Kelly’s “Singin’ in the Rain” number is simply put, one of the greatest things to ever grace the silver screen.  His excitement over his new romance and the new direction his career is heading is infectious.  Even though he starts out carrying his umbrella, he quickly puts it away.  Kelly’s character Don, is so happy about his life that he doesn’t even care that he’ll be soaked on the way home.  He gleefully taps and skips his way down the sidewalks with a big smile on his face.  Don sees a lamp post, jumps up and twirls around.  He pretends his umbrella is a guitar, and playfully tips his hat to the woman in the store window advertisement.  He taps into his inner child, without a worry in the world during his magical walk down the street.  Don throws and catches his umbrella and allows water from the downspout dump on his head.  He pretends to balance on a curb.  Don’s rain dance culminates with him splashing around in the massive puddles.  A cop finally ends the number when he stops and stares at this guy essentially playing in the road.  Don unconcerned, croons “I’m singin’ and dancin’ in the rain” and walks down the sidewalk, arms still swinging happily.  His glee and enthusiasm is contagious.  It is impossible to not feel happier after seeing this scene.  In a way, the rain represents a new life.  It washes away all the unhappiness and annoyances of his previous life and now he can start anew, with his new film persona and lady love.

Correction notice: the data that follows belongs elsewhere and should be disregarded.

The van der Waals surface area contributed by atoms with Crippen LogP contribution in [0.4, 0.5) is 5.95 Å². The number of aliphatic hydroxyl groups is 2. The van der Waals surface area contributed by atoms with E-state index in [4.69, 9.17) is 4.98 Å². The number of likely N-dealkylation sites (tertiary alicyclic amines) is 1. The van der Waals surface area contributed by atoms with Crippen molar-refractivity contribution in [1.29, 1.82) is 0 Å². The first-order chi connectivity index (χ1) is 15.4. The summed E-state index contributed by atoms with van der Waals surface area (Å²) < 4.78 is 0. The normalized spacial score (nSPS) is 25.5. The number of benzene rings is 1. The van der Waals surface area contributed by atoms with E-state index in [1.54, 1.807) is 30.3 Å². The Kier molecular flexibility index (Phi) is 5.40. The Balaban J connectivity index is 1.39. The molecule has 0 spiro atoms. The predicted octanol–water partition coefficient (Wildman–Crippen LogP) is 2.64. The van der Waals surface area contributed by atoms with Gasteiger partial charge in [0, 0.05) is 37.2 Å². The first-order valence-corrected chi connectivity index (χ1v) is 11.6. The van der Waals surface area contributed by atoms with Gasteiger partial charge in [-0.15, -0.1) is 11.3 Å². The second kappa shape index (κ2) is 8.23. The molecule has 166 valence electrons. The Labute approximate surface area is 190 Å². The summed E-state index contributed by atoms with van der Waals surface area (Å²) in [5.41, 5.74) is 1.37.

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A party pooper stops all the fun